Amel moved to Philadelphia in July 2015 from Algeria on The Diversity Immigrant Visa Program (DV Program). She has a bachelor’s degree in biochemistry and speaks four different languages—Berber, Arabic, French, and English. In Algeria, she was working as a pharmacy technician. When she arrived in Philadelphia, she took on a job as a finishing operator. In this role, she worked in a company with a lot of diversity and had the opportunity to meet a lot of new people.
It was never in Amel’s plan to leave behind her family, friends, and a successful career. It was a difficult choice to process yet she reflects on it positively. “It was a really, really hard decision to make. But I thought about it in a different way. And I said, maybe there is a challenge for me in exploring a different country,” she explains. “I think having a new experience in a totally different country—with a language barrier, a cultural barrier, all the barriers you can imagine—will make me grow. Moving here made me actually become a totally independent person. And I love the diversity in the United States as well.”
Amel never gave up improving her English language skills, even though she was working full time. Evening classes that would work with her schedule were tough to find. She discovered The Welcoming Center through a few of her colleagues that had found jobs with the help of the center’s programs and services.
“After two years of being in Philadelphia, I went to The Welcoming Center to look for English classes,” she remembers. “It was really, really hard for me to find English classes in the evening. But The Welcoming Center advised me about organizations I could connect with, and I chose the Center for Literacy (CFL). I went there and I was enrolled in evening classes.”
It was during this time that Amel’s English instructor advised her to enroll in TWC’s Immigrant Leadership Institute (ILI). To get to know the program better, she attended an ILI graduation ceremony at City Hall. She recalls, “I attended the graduation, and the Mayor of Philadelphia was in attendance and that for me was mind blowing. I loved hearing immigrants speaking about their experience—how they started their journey, and how they are now becoming leaders and having an impact in the community. And I remember my teacher turned to me and said, ‘I know that you can do it.’ And so I joined the sixth cohort of ILI.”
After graduating from ILI in June 2020, Amel decided to join TWC’s International Professionals Program (IPP). IPP is designed to match foreign-educated professional with meaningful employment. It works to build the necessary skills to secure professional employment in the U.S.
Amel learned a lot during her time in IPP. “I learned how U.S. jobs interviews are, how to prepare for a job interview that helps you to get a job, how to search for a job, how to build your resume, your cover letter, and complete your LinkedIn profile.” She also learned to cast a wider net when applying for jobs. “Before IPP, I thought that every time I read a job description, if I found something that didn’t match with me, I didn’t apply. So yes, IPP was a very good experience.”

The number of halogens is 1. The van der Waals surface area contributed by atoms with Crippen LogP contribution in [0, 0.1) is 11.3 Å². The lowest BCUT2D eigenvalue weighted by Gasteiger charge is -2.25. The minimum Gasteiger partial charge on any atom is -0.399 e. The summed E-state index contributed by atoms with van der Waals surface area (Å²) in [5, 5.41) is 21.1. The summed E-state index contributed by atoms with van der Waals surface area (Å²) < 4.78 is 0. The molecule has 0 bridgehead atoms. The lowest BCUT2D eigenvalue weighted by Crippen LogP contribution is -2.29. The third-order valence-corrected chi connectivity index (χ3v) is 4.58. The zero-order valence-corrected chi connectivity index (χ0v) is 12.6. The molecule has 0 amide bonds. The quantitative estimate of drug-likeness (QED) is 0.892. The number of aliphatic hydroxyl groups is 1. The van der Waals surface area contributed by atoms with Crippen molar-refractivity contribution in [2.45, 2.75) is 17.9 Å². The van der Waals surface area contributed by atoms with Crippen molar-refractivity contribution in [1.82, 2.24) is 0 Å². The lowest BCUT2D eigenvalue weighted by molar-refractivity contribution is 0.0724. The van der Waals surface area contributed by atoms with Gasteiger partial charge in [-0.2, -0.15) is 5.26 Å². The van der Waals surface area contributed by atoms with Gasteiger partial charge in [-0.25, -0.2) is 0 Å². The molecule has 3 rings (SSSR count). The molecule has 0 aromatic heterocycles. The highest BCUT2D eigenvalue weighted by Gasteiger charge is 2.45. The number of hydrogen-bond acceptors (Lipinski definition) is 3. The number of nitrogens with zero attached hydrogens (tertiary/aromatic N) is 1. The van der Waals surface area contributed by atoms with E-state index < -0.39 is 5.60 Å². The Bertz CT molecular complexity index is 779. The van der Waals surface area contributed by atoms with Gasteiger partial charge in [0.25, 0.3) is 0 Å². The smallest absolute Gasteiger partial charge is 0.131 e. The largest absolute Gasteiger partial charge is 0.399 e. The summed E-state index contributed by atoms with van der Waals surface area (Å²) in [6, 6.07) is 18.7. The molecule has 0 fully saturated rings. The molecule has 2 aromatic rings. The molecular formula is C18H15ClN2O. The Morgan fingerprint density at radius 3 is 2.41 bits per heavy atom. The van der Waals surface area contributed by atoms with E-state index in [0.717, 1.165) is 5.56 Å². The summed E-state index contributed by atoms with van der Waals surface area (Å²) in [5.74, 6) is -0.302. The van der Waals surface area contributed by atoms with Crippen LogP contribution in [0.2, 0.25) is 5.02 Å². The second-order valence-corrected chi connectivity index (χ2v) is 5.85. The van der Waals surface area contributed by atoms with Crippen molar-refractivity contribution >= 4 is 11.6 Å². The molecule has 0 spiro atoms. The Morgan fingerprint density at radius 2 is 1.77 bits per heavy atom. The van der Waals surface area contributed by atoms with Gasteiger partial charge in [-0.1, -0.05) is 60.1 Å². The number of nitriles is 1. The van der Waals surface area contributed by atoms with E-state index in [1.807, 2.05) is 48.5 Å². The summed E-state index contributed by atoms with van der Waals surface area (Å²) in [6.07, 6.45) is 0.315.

With everything Amel learned in IPP, she reflects, “I think I learned everything the hard way. I wish I had heard about and joined IPP when I first moved to the U.S. because I learned so much about the job search process. I used to think if I wanted to go back to working in the pharmaceutical industry, I would have to go back to college to get a degree from the U.S. But joining IPP, it made me understand that we have all of these skills, and our skills are transferable.”
Amel is hopeful for her future. She hopes to find employment in her field, specifically a job as a biologist or a biochemist working in a research laboratory. She says, “I think I can do better in the job search. Because, what held me back was that I thought that I had to get a biochemistry degree in the U.S. to find a job in this field. IPP has made me hopeful. And that has made me motivated to look for a job in my field.”
As Amel continues her job search, she continues to give back to immigrant communities in Philadelphia. In March 2021, she joined up with fellow French-speaking graduates of ILI to launch the Centre Francophone de Philadelphie, a group that aims to help French speakers grow their networks in Philadelphia.
The initial idea was to start a group for Algerians, but Amel saw an opportunity to launch a broader group for French speakers that would help individuals build even larger networks. “I said, why don’t we make it for all the people that share one language; it may be their first language, or their second language. So, this way, we can have people from Africa, France, Europe, the Caribbean, and all the people that speak French. And they will be connected and their integration in the city will be much easier.”
Amel’s vision is to create a support network for French speakers from all around the world to provide resources that can help them integrate into Philadelphia. She knows that immigrants bring a lot to our cities, and she wants to help provide the necessary tools for their success. “I believe that immigrants are not always here to ask for help. And I believe that as immigrants we bring a lot with us. We bring our culture, our knowledge, our skills. And I think those values have to be shared with others. We are here to help.”